By Kelli Stopczynski (firstname.lastname@example.org)
4:31 PM EDT, October 27, 2011
It's a problem gripping some local communities and taking young lives. Local police, ER doctors and coroners say heroin is back with a vengeance.
A powerful drug
Photos and memories are all Janet Gardner has of her son Ryan.
"He was always smiling," she said.
The last time she saw that infectious smile was Thursday, August 24 when she picked her son up from LaPorte County's work release center to fill a prescription and eat lunch. A few hours after she took him back to work release, Ryan and another inmate escaped.
Gardner text messaged back and forth with her son that evening.
"The last text I received from him was around 11 and it just said, 'I love you Mom.'"
The next day, 24-year-old Ryan Smith was found dead at a friend's apartment. His cause of death? A heroin overdose.
Ryan started taking heroin when he was 21. His addiction was no secret to his mom and stepdad.
"This is a powerful drug," Janet Gardner said. "It was horrible for him. He knew he had a problem and he really hated it. That's why he tried over and over again to get help. He stole from us. He took stuff to pawn it to get money for this drug."
Slowly, it tore their family apart.
"She even hid from me that she bailed him out and spent $600 bucks to get him out of jail," said Janet's husband, Don Gardner. "The lies went all the way through him to her. She would do anything to take care of him."
"He was just unable to leave it alone, as many young people are," said LaPorte County Coroner John Sullivan. "It's a very, very big problem in LaPorte. It's our biggest problem."
An alarming trend
Sullivan said he's seeing an alarming trend in the number of people dying from heroin.
"We are finding a lot of bodies, they're passed away with the syringe either still in the vein or it's right underneath the body. That's how quick the heroin is taking them," he said.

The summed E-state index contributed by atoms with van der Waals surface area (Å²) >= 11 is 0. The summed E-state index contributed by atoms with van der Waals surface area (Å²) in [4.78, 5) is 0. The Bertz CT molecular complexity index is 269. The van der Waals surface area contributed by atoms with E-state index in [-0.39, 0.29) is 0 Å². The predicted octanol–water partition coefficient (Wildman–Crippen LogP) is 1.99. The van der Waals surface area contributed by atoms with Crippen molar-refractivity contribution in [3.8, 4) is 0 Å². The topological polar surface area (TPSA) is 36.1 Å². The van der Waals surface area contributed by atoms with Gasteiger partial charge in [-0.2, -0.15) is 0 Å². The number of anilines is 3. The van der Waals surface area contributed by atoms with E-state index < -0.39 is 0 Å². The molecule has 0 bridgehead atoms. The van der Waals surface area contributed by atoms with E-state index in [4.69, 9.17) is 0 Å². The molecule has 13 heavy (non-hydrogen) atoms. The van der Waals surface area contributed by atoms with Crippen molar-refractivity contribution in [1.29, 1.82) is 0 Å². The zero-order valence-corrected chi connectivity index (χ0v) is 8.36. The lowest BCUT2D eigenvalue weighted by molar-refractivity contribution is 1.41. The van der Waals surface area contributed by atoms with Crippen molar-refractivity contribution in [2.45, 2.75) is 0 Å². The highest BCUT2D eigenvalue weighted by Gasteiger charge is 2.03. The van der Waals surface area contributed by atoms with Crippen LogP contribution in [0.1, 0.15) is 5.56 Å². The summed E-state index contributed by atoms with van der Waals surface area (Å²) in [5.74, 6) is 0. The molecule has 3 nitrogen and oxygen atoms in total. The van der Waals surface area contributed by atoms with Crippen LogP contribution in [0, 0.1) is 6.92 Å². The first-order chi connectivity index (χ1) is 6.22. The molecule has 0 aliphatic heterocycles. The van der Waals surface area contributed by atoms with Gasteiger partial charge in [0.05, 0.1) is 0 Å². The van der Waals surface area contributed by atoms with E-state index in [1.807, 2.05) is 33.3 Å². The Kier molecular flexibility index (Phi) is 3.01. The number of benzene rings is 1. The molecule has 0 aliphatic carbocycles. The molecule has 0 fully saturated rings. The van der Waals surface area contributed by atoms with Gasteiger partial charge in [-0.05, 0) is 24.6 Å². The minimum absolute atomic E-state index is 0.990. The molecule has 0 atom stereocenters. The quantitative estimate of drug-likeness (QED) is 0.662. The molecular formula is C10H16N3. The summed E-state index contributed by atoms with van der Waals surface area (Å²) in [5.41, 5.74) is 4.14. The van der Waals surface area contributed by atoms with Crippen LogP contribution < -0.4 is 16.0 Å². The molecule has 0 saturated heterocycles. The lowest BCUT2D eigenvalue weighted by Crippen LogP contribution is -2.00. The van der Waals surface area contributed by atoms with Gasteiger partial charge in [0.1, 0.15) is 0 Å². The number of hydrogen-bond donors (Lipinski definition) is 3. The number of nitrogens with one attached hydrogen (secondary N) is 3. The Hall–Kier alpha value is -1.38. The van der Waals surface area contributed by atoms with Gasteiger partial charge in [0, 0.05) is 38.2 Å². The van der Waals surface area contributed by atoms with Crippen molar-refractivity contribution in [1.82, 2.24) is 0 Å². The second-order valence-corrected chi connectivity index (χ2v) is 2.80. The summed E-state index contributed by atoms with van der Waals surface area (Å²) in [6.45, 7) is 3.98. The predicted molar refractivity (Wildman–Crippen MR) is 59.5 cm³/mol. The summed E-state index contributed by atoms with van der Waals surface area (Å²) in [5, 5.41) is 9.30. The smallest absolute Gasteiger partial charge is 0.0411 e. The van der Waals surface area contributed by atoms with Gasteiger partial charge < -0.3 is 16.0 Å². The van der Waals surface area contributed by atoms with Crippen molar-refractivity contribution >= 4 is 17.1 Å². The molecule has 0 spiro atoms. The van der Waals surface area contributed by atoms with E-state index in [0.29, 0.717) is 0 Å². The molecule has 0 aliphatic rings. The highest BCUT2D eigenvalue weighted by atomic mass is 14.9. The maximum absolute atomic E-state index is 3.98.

Heroin deaths are tough for coroners and medical examiners to nail down because many people who overdose on it often have a mix of other drugs in their system. WSBT attempted to obtain heroin death-related statistics from other counties in northern Indiana and southwest Michigan, but those counties don't have an easy way to go back in their files to count the number of people who died from heroin overdoses.
Right now the biggest heroin problem in our area seems to be in LaPorte and St. Joseph counties and those further west, toward Chicago. Other coroners in more rural counties to the east and the south told WSBT prescription drugs – especially methadone – appear to be causing the most deaths there.
Nonetheless, LaPorte County does keep track of heroin-related deaths. In 2000, two deaths were blamed on heroin overdoses. In 2010, that number jumped to 13.
Even though neighboring St. Joseph County is one of the counties that does not have an easy way to go back and count deaths specifically related to heroin, the problem appears to be just as bad there.
"Obviously [we’re seeing] a huge increase," said South Bend Police Capt. Scott Ruszkowski. "It's readily available and a lot cheaper than it used to be."
Heroin is often cheaper than marijuana, selling for as little as $5 a hit, Ruszkowski said.
"A lot of people don't realize the trickle down effects. That's why we start having increases in robberies, in burglaries, shoplifting, auto thefts and probably the most significant is people stealing from their own families to get the money to buy this drug," he added.
St. Joseph Regional Medical Center ER physician Tom Sweeney told WSBT they're also seeing more patients overdose. Many of them who are found and treated quickly after ingesting heroin don't die because they get medical attention quickly.
"I had a family from Granger a couple weeks ago with a kid and they refused to, they said 'We want to let him hit bottom like an alcoholic.' There's no bottom [with heroin]. They just always want it," Sweeney said. "The slang is called 'chasin' Jason.' You're always trying to get that high you had the first time and you never achieve it. Your first dose of heroin is your best."